“[O]ne Catholic priest has thrown down a challenge to both the Vatican and Chinese authorities. In October, Father Dong Guanhua declared he had been ordained bishop of Zhengding … He said he had become bishop without the mandate of either the Chinese authorities or the Vatican, and he has so far refused to clarify the circumstances of his ordination, even to the Vatican.
Dong, who says he never went to seminary and taught himself the Bible during the chaotic 1966-76 Cultural Revolution when many clergy were imprisoned or defrocked, is a maverick. But he illustrates the risk that some radical elements of the underground Church in China may break away from Rome, according to Vatican and Church officials.”
And for every “Bishop” Dong, there are hundreds of laypeople with little connection to the institutional Church and no guidance from the clergy practicing (for lack of a better word) an “unsupervised” version of Catholicism that risks developing into something akin to the Hidden Christians in Japan.
3) China does not have full freedom of religion, but tolerates a series of “official” state-recognized religions. Practicing an unrecognized religion is illegal. The CPA was problematic historically because it recognized the state as the highest authority over Church governance, not the pope. The underground Church, which is in full communion with Rome, has gone unrecognized by Beijing and has been persecuted throughout its history. Especially during the early days of the Maoist government and the Cultural Revolution (1966-1976), many Chinese Catholics were arrested, imprisoned, and even executed for their faith.
Naturally, Many of today’s underground Catholics, or Catholics like Cardinal Zen, who had to flee the mainland for Hong Kong, the CPA is looked upon with great suspicion and is seen as in league with the Communist government. In my opinion, this is perfectly understandable.
4) The situation has changed greatly since the 1980s. Excommunicated CPA bishops, on their own, have sought and been granted approval from the Vatican. Almost surreally, they basically developed a system where bishops would be consecrated illicitly, find themselves excommunicated, and then go have their excommunications lifted by Rome.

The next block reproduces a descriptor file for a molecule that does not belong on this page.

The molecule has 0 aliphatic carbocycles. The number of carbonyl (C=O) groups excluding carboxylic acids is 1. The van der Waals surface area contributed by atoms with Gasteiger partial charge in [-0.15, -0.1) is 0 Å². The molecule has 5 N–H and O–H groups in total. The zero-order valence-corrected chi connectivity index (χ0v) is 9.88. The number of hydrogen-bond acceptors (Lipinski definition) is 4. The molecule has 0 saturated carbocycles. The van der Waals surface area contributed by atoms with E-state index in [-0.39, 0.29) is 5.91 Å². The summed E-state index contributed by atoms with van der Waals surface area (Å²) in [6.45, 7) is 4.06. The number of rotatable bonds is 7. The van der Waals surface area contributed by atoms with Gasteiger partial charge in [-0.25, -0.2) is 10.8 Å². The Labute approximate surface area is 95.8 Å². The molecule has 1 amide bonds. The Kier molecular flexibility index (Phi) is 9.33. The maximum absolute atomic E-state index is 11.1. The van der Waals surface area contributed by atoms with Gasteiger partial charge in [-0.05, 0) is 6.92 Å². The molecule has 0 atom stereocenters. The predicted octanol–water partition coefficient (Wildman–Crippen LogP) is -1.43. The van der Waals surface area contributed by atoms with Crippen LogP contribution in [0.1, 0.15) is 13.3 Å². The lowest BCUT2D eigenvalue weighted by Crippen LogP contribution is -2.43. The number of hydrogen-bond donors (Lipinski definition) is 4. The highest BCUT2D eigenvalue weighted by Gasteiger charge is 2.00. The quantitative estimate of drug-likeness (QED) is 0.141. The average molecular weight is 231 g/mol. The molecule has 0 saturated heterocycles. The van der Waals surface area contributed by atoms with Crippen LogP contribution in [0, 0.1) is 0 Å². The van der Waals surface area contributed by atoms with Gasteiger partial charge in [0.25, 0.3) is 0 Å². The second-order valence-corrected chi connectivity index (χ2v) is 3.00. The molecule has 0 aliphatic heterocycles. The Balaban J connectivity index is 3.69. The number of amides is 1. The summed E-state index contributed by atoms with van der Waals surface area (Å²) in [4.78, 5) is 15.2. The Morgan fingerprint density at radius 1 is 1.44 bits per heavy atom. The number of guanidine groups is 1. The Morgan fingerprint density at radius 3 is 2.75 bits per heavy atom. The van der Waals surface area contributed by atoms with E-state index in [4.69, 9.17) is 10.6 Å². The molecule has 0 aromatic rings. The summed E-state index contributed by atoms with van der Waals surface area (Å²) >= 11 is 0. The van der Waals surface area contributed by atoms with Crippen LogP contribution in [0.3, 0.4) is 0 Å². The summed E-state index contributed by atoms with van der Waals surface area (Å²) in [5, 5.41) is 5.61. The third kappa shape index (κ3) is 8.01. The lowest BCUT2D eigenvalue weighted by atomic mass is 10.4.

The sticking point is (and has been since the 1980s) the appointment of bishops. The Vatican is insisting on final approval of episcopal appointments, and therefore doesn’t recognize CPA consecrations as licit. In recent years, they have discussed compromises such as Rome nominating 3 choices and letting the Chinese Church pick one, or having the CPA nominate a slate of candidates and giving Rome the final decision. It appears that the current deal being discussed is the latter.
5) They were thought to be close to an agreement in 2011 or so, but China went ahead and ordained more bishops without involving Rome and killed the deal for the time being.
6) On the ground, the situation is very blurry. Many in the pews don’t even know about the division, or aren’t clear what type of Church they worship in. In some places the underground Church operates openly, in others it is persecuted. As stated above, in most places today, the CPA bishops are also in communion with Rome. The recent controversy over the two bishops being asked to step down is related to the seven remaining bishops that don’t have Vatican approval.
7) The negative response to the deal is neither unexpected, nor completely unjustified. Emotionally, this is very upsetting to people who have sacrificed a great deal to remain in communion with Rome. The hard feelings and resentment toward the CPA are understandable, but we have to remember that one of the priorities of the Church is to bring all Christians into communion with one another. The Donatist heresy developed because of the resentment felt against apostate Christians, who left the Church when it was persecuted, but then wanted to return after Christianity was legalized.
8) Rome, however, feels that this is the best way forward given what they have to work with (namely the Chinese government).
Making deals with the Chinese government is risky business. Unlike the Roman Empire at the time of the Donatists, China has experienced no great conversion and doesn’t favor Christianity like Rome did. Chinese President Xi Jinping is no friend to religion, and that includes Catholicism. Churches have been demolished. Restrictions have been passed. There are underground bishops under house arrest.
Still, opposition to a Vatican/China deal is about 30 years overdue. To anyone who has followed these affairs closely, an agreement is a natural – if not inevitable – outcome of the developments in the relationship between the two parties. It would be impossible (or at least disastrous) to undo the rapprochement that has already taken place. Regularizing seven bishops and a agreeing on a formal arrangement for the selection of future bishops doesn’t seem like a revolutionary step compared to the steps that have preceded it.
I don’t think anyone seriously following the negotiations won’t acknowledge that an agreement with with the Chinese government is a great risk. And I don’t think the Vatican diplomats are going into this blindly. They know there are risks and rewards involved here. It simply appears to them (and to me as well), based on all the complex factors, that a deal to unify the Chinese Church will benefit Chinese Catholics more than not.
Image: Our Lady of Deliverance in Peking. Source: Wikimedia Commons
Mike Lewis is a writer and graphic designer from Maryland, having worked for many years in Catholic publishing. He’s a husband, father of four, and a lifelong Catholic. He’s active in his parish and community. He is a founding editor for Where Peter Is.